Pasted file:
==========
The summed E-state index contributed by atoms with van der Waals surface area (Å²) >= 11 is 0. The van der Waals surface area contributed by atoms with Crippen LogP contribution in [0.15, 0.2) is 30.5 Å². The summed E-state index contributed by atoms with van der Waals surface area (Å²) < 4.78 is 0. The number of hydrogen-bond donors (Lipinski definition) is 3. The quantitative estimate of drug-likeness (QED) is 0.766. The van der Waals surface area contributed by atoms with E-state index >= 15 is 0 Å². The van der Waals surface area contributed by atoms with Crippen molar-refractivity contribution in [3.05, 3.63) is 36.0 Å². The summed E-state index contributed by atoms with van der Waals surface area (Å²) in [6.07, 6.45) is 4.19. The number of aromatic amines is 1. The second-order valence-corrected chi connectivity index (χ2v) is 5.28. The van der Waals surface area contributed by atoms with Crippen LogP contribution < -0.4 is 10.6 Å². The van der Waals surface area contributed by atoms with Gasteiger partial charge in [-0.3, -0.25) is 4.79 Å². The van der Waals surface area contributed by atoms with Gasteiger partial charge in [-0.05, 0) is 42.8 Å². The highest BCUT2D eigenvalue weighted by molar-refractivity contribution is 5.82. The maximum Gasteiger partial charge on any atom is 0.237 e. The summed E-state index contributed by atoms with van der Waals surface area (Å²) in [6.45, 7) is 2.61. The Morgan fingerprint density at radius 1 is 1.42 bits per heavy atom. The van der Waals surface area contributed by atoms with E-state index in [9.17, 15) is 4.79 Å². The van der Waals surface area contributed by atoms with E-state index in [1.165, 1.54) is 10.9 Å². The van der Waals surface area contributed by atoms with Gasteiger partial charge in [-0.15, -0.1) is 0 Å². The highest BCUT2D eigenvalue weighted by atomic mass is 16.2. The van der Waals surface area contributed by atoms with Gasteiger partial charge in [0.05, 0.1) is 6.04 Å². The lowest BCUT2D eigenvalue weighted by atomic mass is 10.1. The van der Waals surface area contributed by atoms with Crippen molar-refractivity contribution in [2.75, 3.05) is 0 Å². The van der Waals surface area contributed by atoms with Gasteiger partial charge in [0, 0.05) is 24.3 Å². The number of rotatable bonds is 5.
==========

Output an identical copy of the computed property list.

The summed E-state index contributed by atoms with van der Waals surface area (Å²) >= 11 is 0. The van der Waals surface area contributed by atoms with Crippen LogP contribution in [0.15, 0.2) is 30.5 Å². The summed E-state index contributed by atoms with van der Waals surface area (Å²) < 4.78 is 0. The number of hydrogen-bond donors (Lipinski definition) is 3. The quantitative estimate of drug-likeness (QED) is 0.766. The van der Waals surface area contributed by atoms with E-state index >= 15 is 0 Å². The van der Waals surface area contributed by atoms with Crippen molar-refractivity contribution in [3.05, 3.63) is 36.0 Å². The summed E-state index contributed by atoms with van der Waals surface area (Å²) in [6.07, 6.45) is 4.19. The number of aromatic amines is 1. The second-order valence-corrected chi connectivity index (χ2v) is 5.28. The van der Waals surface area contributed by atoms with Crippen LogP contribution < -0.4 is 10.6 Å². The van der Waals surface area contributed by atoms with Gasteiger partial charge in [-0.3, -0.25) is 4.79 Å². The van der Waals surface area contributed by atoms with Gasteiger partial charge in [-0.05, 0) is 42.8 Å². The highest BCUT2D eigenvalue weighted by molar-refractivity contribution is 5.82. The maximum Gasteiger partial charge on any atom is 0.237 e. The summed E-state index contributed by atoms with van der Waals surface area (Å²) in [6.45, 7) is 2.61. The Morgan fingerprint density at radius 1 is 1.42 bits per heavy atom. The van der Waals surface area contributed by atoms with E-state index in [9.17, 15) is 4.79 Å². The van der Waals surface area contributed by atoms with E-state index in [1.165, 1.54) is 10.9 Å². The van der Waals surface area contributed by atoms with Gasteiger partial charge in [-0.15, -0.1) is 0 Å². The highest BCUT2D eigenvalue weighted by atomic mass is 16.2. The van der Waals surface area contributed by atoms with Gasteiger partial charge in [0.05, 0.1) is 6.04 Å². The lowest BCUT2D eigenvalue weighted by atomic mass is 10.1. The van der Waals surface area contributed by atoms with Crippen molar-refractivity contribution in [2.75, 3.05) is 0 Å². The van der Waals surface area contributed by atoms with Gasteiger partial charge in [0, 0.05) is 24.3 Å². The number of rotatable bonds is 5.